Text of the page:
Figure 10: Restoration of dystrophin in TA muscles of mdx mice (aged 4-6 weeks) 5 days after i.m. injection. A) GFP expression illustrated under fluorescent microscopy. B) Numbers of GFP-positive fibers after treatment of 10 μg pDNA with 2 μg polymers. The maximum numbers of GFP-positive fibers were counted in a single cross-section (n=5, two tailed t-test, * p < 0.05 compared with GFP only).

Conclusion

A series of cationic amphiphilic polymers were prepared based on the low molecular weight PEI (Mw 0.8, 1.2k, and 2.0k Da) modified with T85, and susequently characterized. The percentage of PEI in the conjugates ranged from 8.25% to 20.91%. The bigger LPEI produced larger molecule size of polymer, with nano-sized polyplexes being formed at a polymer/pDNA weight ratio of 2 or above. Results from our evaluation in CHO, C2C12 and HSkM cell lines in vitro as well as in vivo of the dystrophic mdx mouse reveal a synergistic effect of LPEIs and T85 for the delivery of pDNA. Transfection efficiency of these polymers depends on molecular size, PEI content and HLB of polymer composition. Highest TE was achieved with Z7 and Z9 in all cell lines, and with Z1, Z3, Z7, Z8 and Z9 in vivo. The most effective Z polymers for in vivo delivery are Z1 and Z7, up to 80 folds of the control PEI 25k. The PEI 1.2k-based copolymers Z4, Z5, Z6 and the PEI 2.0k-based Z8 are more hydrophilic as compared to other counterparts constructed from PEI 0.8K/2.0k. These results suggest that appropriate positive charge, distribution of polymer/DNA particles and molecular size, HLB within copolymers are critical for effective gene delivery. Transfection efficiency is higher with polymers of more hydrophobic, larger size, but with relatively higher toxicity as well. These properties present these polymers to be potential vehicles for further investigation of local and systemic effect on transgene and antisense oligonucleotide delivery.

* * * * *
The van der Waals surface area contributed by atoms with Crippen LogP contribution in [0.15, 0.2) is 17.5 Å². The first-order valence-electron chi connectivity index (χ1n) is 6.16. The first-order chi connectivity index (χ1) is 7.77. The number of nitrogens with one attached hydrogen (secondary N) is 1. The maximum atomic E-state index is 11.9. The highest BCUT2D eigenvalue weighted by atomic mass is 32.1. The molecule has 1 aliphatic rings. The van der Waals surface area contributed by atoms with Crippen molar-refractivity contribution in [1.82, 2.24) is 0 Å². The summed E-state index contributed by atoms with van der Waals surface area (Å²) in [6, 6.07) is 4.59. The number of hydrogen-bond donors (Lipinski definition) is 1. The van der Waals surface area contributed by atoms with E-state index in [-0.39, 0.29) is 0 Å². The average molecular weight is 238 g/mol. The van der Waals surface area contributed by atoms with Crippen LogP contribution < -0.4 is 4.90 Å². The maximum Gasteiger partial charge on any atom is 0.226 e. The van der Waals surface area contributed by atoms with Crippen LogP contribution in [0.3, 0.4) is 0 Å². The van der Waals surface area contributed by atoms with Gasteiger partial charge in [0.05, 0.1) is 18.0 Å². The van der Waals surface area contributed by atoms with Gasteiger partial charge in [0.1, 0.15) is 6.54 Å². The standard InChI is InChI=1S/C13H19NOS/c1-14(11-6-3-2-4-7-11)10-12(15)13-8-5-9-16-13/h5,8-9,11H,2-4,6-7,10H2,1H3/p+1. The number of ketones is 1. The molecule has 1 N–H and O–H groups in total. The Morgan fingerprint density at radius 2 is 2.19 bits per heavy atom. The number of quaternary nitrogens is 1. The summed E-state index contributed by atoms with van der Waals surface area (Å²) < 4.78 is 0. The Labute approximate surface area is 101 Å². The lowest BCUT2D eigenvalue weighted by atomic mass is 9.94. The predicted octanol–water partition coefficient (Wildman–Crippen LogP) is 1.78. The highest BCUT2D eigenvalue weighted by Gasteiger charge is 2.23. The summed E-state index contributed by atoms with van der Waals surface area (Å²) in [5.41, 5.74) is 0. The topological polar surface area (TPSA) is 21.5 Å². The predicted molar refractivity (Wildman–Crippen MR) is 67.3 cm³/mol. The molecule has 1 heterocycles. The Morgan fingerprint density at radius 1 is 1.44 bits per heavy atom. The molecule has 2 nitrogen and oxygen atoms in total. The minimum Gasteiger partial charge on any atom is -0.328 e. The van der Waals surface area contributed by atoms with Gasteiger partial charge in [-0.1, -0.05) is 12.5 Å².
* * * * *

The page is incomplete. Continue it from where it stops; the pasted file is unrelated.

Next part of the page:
Acknowledgements

The authors would like to thank Dr. Craig A. Ogle at Department of Chemistry University of North Carolina, Charlotte, for guidance in measuring 1H-NMR and DLS. The authors gratefully acknowledge the support from Carolinas Muscular Dystrophy Research Endowment at the Carolinas HealthCare Foundation and Carolinas Medical Center, Charlotte, NC. The authors declare no competing financial interest.